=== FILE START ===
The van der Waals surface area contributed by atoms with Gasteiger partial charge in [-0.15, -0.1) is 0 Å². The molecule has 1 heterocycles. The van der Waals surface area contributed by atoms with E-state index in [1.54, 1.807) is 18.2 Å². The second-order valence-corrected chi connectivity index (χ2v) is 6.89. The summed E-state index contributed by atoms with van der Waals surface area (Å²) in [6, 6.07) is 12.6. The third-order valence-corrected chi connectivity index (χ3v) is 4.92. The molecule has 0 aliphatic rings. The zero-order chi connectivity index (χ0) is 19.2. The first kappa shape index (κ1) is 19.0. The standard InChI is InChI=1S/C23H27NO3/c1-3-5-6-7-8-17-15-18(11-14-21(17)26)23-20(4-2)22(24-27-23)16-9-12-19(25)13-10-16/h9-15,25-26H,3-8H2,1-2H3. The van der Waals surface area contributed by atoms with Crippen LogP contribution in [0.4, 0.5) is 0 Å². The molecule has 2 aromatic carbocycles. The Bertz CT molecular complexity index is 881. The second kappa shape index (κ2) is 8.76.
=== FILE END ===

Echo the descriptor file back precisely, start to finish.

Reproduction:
The van der Waals surface area contributed by atoms with Gasteiger partial charge in [-0.15, -0.1) is 0 Å². The molecule has 1 heterocycles. The van der Waals surface area contributed by atoms with E-state index in [1.54, 1.807) is 18.2 Å². The second-order valence-corrected chi connectivity index (χ2v) is 6.89. The summed E-state index contributed by atoms with van der Waals surface area (Å²) in [6, 6.07) is 12.6. The third-order valence-corrected chi connectivity index (χ3v) is 4.92. The molecule has 0 aliphatic rings. The zero-order chi connectivity index (χ0) is 19.2. The first kappa shape index (κ1) is 19.0. The standard InChI is InChI=1S/C23H27NO3/c1-3-5-6-7-8-17-15-18(11-14-21(17)26)23-20(4-2)22(24-27-23)16-9-12-19(25)13-10-16/h9-15,25-26H,3-8H2,1-2H3. The van der Waals surface area contributed by atoms with Crippen LogP contribution in [0.4, 0.5) is 0 Å². The molecule has 2 aromatic carbocycles. The Bertz CT molecular complexity index is 881. The second kappa shape index (κ2) is 8.76.